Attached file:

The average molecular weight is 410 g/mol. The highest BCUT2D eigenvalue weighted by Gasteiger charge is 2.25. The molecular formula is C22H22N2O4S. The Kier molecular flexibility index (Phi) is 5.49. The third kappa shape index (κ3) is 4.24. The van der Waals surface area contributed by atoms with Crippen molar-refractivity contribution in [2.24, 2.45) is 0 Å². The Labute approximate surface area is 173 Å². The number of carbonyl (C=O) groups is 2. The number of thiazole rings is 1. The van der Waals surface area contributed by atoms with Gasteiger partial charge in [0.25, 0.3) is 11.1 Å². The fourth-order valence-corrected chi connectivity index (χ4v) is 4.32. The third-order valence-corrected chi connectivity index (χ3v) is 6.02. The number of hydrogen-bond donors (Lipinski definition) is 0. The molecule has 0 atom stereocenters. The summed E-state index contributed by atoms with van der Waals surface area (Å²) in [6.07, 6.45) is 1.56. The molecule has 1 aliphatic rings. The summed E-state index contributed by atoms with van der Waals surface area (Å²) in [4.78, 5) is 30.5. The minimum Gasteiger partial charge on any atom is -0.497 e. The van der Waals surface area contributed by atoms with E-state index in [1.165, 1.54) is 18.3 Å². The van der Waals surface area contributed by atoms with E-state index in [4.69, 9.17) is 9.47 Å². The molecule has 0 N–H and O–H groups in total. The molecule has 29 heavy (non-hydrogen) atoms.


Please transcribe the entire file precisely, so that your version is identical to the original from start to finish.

The average molecular weight is 410 g/mol. The highest BCUT2D eigenvalue weighted by Gasteiger charge is 2.25. The molecular formula is C22H22N2O4S. The Kier molecular flexibility index (Phi) is 5.49. The third kappa shape index (κ3) is 4.24. The van der Waals surface area contributed by atoms with Crippen molar-refractivity contribution in [2.24, 2.45) is 0 Å². The Labute approximate surface area is 173 Å². The number of carbonyl (C=O) groups is 2. The number of thiazole rings is 1. The van der Waals surface area contributed by atoms with Gasteiger partial charge in [0.25, 0.3) is 11.1 Å². The fourth-order valence-corrected chi connectivity index (χ4v) is 4.32. The third-order valence-corrected chi connectivity index (χ3v) is 6.02. The number of hydrogen-bond donors (Lipinski definition) is 0. The molecule has 0 atom stereocenters. The summed E-state index contributed by atoms with van der Waals surface area (Å²) in [6.07, 6.45) is 1.56. The molecule has 1 aliphatic rings. The summed E-state index contributed by atoms with van der Waals surface area (Å²) in [4.78, 5) is 30.5. The minimum Gasteiger partial charge on any atom is -0.497 e. The van der Waals surface area contributed by atoms with E-state index in [1.165, 1.54) is 18.3 Å². The van der Waals surface area contributed by atoms with E-state index in [4.69, 9.17) is 9.47 Å². The molecule has 0 N–H and O–H groups in total. The molecule has 29 heavy (non-hydrogen) atoms.